Looking ahead, U.S. inflation rates are to be announced on February 13, with retail sales, industrial production, business inventories, NAHB housing market index, and long-term TIC net flows expected on February 15. Additionally, producer prices, housing starts, building permits, and the preliminary Michigan consumer sentiment index are scheduled for release on February 16.
Canada’s Job Market Achieves Largest Growth in Four Months
Canadian employment growth exceeded expectations, with wage growth slowing to 5.3%. At the beginning of the year, Canada’s job market saw its largest increase in four months, but a slowdown in wage growth suggests further easing of price pressures, potentially leading the Bank of Canada to consider rate cuts in the coming months. According to Statistics Canada, driven by an increase in part-time jobs, the country added 37,000 jobs in January, with the unemployment rate dropping to 5.7%, the first decrease since December 2022. The growth rate of full-time employee wages slowed from 5.7% a month earlier to 5.3%.
Royce Mendes, Head of Macro Strategy at Desjardins, said that Canadian employment data suggests that a rate cut by the Bank of Canada in June is more likely than in April. However, recent layoffs announced by major Canadian companies still indicate that the impact of past high interest rates continues to suppress economic activity, leading to a bumpy road for the Canadian economy. Therefore, a rate cut of 125 basis points is still expected this year, 25 basis points lower than previously estimated.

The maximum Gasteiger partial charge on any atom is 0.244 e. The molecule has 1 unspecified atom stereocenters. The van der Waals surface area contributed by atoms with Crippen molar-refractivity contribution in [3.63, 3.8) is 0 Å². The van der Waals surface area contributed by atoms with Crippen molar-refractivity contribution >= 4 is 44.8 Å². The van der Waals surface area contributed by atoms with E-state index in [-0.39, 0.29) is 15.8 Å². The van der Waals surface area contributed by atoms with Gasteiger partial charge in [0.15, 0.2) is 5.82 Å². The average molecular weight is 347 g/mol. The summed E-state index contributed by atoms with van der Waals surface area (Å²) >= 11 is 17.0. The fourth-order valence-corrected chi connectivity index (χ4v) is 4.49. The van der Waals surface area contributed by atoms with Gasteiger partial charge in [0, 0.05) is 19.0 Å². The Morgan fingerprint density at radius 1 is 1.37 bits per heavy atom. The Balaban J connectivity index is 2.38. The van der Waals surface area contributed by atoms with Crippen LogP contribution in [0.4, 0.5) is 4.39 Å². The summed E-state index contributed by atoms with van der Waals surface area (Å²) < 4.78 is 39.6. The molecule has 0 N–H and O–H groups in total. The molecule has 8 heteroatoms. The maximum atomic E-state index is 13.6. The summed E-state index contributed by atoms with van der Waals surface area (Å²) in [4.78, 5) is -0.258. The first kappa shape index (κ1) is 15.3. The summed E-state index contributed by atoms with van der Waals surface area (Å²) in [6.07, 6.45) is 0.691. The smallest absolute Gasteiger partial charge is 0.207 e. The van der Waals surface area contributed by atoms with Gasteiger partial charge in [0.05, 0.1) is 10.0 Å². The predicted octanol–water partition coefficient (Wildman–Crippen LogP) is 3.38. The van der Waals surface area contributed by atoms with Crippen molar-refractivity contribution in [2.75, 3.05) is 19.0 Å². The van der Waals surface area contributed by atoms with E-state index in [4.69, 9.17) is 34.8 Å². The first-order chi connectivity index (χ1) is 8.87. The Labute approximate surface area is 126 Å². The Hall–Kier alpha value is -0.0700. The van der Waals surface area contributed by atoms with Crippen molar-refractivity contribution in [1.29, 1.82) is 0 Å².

Derek Holt, Vice President of Capital Markets Economics at Scotiabank, noted the resilience of the Canadian job market, despite a recent slowdown in wage growth, with the overall trend remaining hot. Regarding the impact of January’s data on GDP, working hours are expected to significantly increase. To date, quarterly annualized working hours have grown by 2.6%, boding well for GDP rebound expectations.
Despite high borrowing costs stalling the economy and cooling demand, the job supply continues to expand. Further economic weakening could help lower wage levels. Overall, these data provide policymakers with more room to consider rate cuts as early as the first half of this year.
Andrew Grantham, Senior Economist at CIBC Capital Markets, stated that the employment data indicate the Bank of Canada won’t rush to cut rates, maintaining expectations for the first cut in June. Based on current data and previously announced GDP figures, the Canadian economy is in better condition than expected, with the forecasted rate cut by the end of the year reduced by 25 basis points to 3.75%, rather than 3.50%.
Doug Porter, Chief Economist at BMO Capital Markets, mentioned that this is the first time in over a year that the Canadian unemployment rate has decreased. This is not a sign of significant economic weakness. Although there’s a slight slowdown in wage indicators, they remain overheated, causing concern. Given the economy’s resilience, the Bank of Canada can afford to be patient, with no urgency to cut rates.
Oil prices continue to rise. Tensions in the Middle East could further disrupt oil supply, leading to price increases. Notably, Canada is a major oil exporter to the U.S., with rising oil prices supporting the Canadian dollar.
Economists at Scotiabank believe that USD/CAD will stabilize near the resistance level of 1.3540. Spot prices are expected to trade near last week’s low of 1.3360 in the coming week. Support is at 1.3440, with resistance at 1.3490/1.3500.